A 54-year-old man is seen for follow-up evaluation of a tremor in his upper extremities that has been present since age 20 years. The tremor was mild for many years and did not interfere with his work but has become more prominent in recent years. He has difficulty writing and using utensils during meals. He has no associated slowness, stiffness, or change in gait. The patient started a trial of propranolol, which provided better control of the tremor, but after a few months, the tremor again worsened. He has subsequently been taking clonazepam without significant relief of symptoms. Alcohol, which the patient uses infrequently, temporarily diminishes the tremor. He also has kidney stones and glaucoma. His father and two sisters have a similar tremor.
On physical examination, vital signs are normal. A persistent large-amplitude tremor of the upper extremities is noted when the patient holds his arms in an outstretched position and during finger-to-nose testing. The tremor is bilateral and absent at rest. Tandem gait cannot be performed, but gait is otherwise normal.
Which of the following is the most appropriate next step in treating this patient’s tremor?
A: Botulinum toxin
B: Deep brain stimulation
MKSAP Answer and Critique
The correct answer is D: Primidone.
This patient should begin a trial of primidone for his worsening essential tremor. His long history of a bilateral action tremor, family history of tremor, and ethanol responsiveness are consistent with familial essential tremor. Although the severity of this type of tremor remains stable over a lifetime in most patients, a few experience tremor progression that can become disabling. Primidone and propranolol are FDA-approved first-line treatments of essential tremor. Because propranolol has already been administered without lasting relief, a trial of primidone is warranted.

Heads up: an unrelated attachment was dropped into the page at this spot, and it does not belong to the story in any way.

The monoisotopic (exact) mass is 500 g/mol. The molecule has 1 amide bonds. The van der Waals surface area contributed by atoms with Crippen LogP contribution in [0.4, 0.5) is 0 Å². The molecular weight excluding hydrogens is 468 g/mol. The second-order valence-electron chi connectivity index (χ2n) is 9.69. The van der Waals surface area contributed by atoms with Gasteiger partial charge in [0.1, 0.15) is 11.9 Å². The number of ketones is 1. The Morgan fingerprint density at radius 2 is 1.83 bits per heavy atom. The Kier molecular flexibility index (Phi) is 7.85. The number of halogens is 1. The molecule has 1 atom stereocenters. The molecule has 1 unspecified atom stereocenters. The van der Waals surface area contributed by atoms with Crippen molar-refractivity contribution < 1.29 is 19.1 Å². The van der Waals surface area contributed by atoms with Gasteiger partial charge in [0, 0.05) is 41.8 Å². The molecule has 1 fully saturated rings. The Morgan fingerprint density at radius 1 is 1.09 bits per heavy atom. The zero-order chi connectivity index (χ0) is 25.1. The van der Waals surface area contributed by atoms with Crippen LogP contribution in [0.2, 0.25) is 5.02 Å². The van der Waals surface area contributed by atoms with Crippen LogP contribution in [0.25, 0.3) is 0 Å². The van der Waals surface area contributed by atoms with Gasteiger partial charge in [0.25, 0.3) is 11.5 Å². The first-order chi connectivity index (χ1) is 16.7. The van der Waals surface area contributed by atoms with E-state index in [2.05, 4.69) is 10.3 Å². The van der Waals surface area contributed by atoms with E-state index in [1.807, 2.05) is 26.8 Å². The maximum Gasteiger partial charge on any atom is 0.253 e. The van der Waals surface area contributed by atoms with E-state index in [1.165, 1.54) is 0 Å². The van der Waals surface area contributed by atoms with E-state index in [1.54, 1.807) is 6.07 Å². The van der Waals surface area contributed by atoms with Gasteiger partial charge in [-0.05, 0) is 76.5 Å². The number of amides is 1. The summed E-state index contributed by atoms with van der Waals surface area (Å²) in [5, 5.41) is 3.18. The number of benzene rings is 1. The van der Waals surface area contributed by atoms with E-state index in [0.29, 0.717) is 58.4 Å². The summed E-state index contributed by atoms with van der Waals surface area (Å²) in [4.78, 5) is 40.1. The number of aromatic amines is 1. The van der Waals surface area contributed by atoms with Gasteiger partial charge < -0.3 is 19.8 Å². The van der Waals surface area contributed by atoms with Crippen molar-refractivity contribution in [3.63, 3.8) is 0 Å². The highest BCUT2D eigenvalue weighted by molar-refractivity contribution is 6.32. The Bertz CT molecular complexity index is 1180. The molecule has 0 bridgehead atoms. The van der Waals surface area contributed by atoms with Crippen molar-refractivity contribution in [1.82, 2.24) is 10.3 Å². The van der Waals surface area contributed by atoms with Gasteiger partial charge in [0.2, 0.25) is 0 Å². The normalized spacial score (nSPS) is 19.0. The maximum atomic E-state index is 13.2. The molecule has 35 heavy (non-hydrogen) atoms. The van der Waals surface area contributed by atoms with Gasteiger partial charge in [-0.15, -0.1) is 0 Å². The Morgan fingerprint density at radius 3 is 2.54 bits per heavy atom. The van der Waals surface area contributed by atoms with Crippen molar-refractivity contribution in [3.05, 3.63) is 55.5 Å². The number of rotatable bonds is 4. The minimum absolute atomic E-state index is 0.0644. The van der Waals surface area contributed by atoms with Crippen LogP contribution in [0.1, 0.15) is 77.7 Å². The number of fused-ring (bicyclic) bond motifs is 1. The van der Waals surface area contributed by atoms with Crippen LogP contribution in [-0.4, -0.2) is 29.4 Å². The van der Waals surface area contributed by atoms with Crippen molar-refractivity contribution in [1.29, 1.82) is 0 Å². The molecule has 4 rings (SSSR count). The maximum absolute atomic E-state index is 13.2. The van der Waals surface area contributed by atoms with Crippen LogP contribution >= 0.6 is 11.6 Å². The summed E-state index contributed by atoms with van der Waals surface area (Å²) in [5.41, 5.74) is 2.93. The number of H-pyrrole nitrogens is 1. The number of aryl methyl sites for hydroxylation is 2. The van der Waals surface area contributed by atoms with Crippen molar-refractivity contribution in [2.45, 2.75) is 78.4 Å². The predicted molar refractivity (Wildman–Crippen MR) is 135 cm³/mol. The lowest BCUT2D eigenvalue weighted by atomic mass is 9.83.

Botulinum toxin injections can be effective in patients with essential tremor of the voice and head, but its benefit is more limited in the limbs because of the adverse effect of weakness. In this patient, primidone should be initiated first.
In patients with severe medication-refractory essential tremor, deep brain stimulation (DBS) of the thalamus is most likely to maximize tremor control. However, this option should be reserved for those who have not responded to medical therapy or have a marked disabling tremor. In this subset of patients, DBS has the potential to provide significant tremor control beyond that offered by the best medical therapy. DBS is premature for this patient who has not yet had a trial of primidone.
This patient does not have features of Parkinson disease, such as a tremor at rest. Therefore, levodopa therapy is not indicated.
Topiramate is a second-line treatment of essential tremor but is contraindicated in a patient with a history of kidney stones and glaucoma.
- In patients with essential tremor, propranolol and primidone are FDA approved first-line therapies.
This content is excerpted from MKSAP 17 with permission from the American College of Physicians (ACP). Use is restricted in the same manner as that defined in the MKSAP 16 Digital license agreement. This material should never be used as a substitute for clinical judgment and does not represent an official position of ACP. All content is licensed to KevinMD.com on an “AS IS” basis without any warranty of any nature. The publisher, ACP, shall not be liable for any damage or loss of any kind arising out of or resulting from use of content, regardless of whether such liability is based in tort, contract or otherwise.